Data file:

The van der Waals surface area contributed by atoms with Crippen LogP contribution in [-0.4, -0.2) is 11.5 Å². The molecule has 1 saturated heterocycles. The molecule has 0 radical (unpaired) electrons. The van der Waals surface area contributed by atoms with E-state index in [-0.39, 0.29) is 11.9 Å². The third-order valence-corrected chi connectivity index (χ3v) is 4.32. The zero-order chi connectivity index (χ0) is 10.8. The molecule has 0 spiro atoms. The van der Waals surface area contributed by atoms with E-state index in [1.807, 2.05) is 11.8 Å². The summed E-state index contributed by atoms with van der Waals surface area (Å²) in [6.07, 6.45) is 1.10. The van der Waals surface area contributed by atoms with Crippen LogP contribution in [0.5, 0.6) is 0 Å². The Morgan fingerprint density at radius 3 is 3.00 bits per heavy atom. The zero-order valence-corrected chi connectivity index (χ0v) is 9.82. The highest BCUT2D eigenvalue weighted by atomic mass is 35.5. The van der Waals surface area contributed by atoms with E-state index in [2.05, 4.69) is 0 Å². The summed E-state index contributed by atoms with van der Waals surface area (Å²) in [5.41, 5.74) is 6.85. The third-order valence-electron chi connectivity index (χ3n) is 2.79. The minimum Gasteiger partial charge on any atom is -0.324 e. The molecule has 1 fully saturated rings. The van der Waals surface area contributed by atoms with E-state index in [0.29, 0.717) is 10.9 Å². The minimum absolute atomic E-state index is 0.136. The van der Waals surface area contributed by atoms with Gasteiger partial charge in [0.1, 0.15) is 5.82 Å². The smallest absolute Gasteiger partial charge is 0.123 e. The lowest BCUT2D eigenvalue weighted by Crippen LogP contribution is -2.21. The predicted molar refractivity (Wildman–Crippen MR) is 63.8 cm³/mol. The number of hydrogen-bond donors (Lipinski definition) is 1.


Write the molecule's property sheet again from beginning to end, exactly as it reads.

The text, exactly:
The van der Waals surface area contributed by atoms with Crippen LogP contribution in [-0.4, -0.2) is 11.5 Å². The molecule has 1 saturated heterocycles. The molecule has 0 radical (unpaired) electrons. The van der Waals surface area contributed by atoms with E-state index in [-0.39, 0.29) is 11.9 Å². The third-order valence-corrected chi connectivity index (χ3v) is 4.32. The zero-order chi connectivity index (χ0) is 10.8. The molecule has 0 spiro atoms. The van der Waals surface area contributed by atoms with E-state index in [1.807, 2.05) is 11.8 Å². The summed E-state index contributed by atoms with van der Waals surface area (Å²) in [6.07, 6.45) is 1.10. The van der Waals surface area contributed by atoms with Crippen LogP contribution in [0.5, 0.6) is 0 Å². The Morgan fingerprint density at radius 3 is 3.00 bits per heavy atom. The zero-order valence-corrected chi connectivity index (χ0v) is 9.82. The highest BCUT2D eigenvalue weighted by atomic mass is 35.5. The van der Waals surface area contributed by atoms with E-state index in [2.05, 4.69) is 0 Å². The summed E-state index contributed by atoms with van der Waals surface area (Å²) in [5.41, 5.74) is 6.85. The third-order valence-electron chi connectivity index (χ3n) is 2.79. The minimum Gasteiger partial charge on any atom is -0.324 e. The molecule has 1 fully saturated rings. The van der Waals surface area contributed by atoms with E-state index in [0.29, 0.717) is 10.9 Å². The minimum absolute atomic E-state index is 0.136. The van der Waals surface area contributed by atoms with Gasteiger partial charge in [0.1, 0.15) is 5.82 Å². The smallest absolute Gasteiger partial charge is 0.123 e. The lowest BCUT2D eigenvalue weighted by Crippen LogP contribution is -2.21. The predicted molar refractivity (Wildman–Crippen MR) is 63.8 cm³/mol. The number of hydrogen-bond donors (Lipinski definition) is 1.